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Environmental Protection Rollbacks

Wildfire smoke from Canada and California obscures the view from Grinnell Glacier in Glacier National Park during August 2018. The parks project that global warming will melt all the glaciers in the park in the next 5 years.

While we are at home, things are happening out in the world. Some of the most hopeful are the reduction of pollution and return of wildlife to places once dominated by human use. It is humbling that a tiny being, a virus, can overcome all the barriers to reducing our consumption and rebalancing our relationship with the natural environment that seemed insurmountable only a month ago. It recalls to mind the spirit of the Valve Turner's action, that we can accomplish nothing alone, but only through cooperation with the mystery of the spiritual world that surrounds us.

And so we are not despairing, but waiting watchfully at the other, more destructive developments that are proceeding while we are staying home. In Chicago, over and against years of community organizing, a developer demolished a coal power plant stack in the midst of a latinx neighborhood on Saturday, April 11th, during both Holy Week and Passover. For the safety of their community, many organizers in this neighborhood chose to cancel meetings and close offices in advance of the official stay at home order while concurrently acknowledging their expectation that the developer would take advantage of the shut down in some way. They were right. Without any of the common-sense and promised safety measures, the smokestack fell, and a huge cloud of toxic dust washed over the community.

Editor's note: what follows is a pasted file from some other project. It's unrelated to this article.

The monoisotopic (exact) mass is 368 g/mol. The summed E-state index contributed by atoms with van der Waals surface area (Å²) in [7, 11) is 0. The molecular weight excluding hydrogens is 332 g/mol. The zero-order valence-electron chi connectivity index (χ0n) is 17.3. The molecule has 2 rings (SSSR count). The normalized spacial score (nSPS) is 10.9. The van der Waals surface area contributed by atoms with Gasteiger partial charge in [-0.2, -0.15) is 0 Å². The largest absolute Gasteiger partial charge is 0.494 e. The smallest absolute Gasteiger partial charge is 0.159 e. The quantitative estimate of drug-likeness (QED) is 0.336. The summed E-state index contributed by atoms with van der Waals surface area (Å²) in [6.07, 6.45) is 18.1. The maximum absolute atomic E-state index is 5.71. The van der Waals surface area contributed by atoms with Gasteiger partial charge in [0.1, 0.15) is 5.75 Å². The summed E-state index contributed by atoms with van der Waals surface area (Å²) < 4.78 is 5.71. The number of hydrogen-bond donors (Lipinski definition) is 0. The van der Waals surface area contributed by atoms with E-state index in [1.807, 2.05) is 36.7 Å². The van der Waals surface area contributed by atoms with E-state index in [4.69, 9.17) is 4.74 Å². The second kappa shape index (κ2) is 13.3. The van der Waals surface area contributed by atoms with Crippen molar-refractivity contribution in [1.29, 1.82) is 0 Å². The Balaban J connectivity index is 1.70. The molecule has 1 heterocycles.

On a federal level, much the same is happening. We have seen clean the EPA stop enforcing environmental laws due to Covid-19, remove recently-won rules to lower vehicle emissions, as well as restrictions on mercury and coal power emissions.

Have a little more time on your hands these days? At the bottom of this Frontline segment is a link to the movie, The War on the EPA, following the story of how Andrew Wheeler, a lawyer and energy industry lobbyist who opposed EPA regulations, who is now the director of the EPA.

We are feeling, as a group, a mix of motives towards continued organizing and activism and working to create new communal systems that will support the people most harmed by this shut down of our economy, creating alternative economies that can extend this reduction in consumption and environmental impact. We hope you, wherever you are, will join us in imagining a new world, a more beautiful and sustainable world, and taking the small actions available to you to make it more real.

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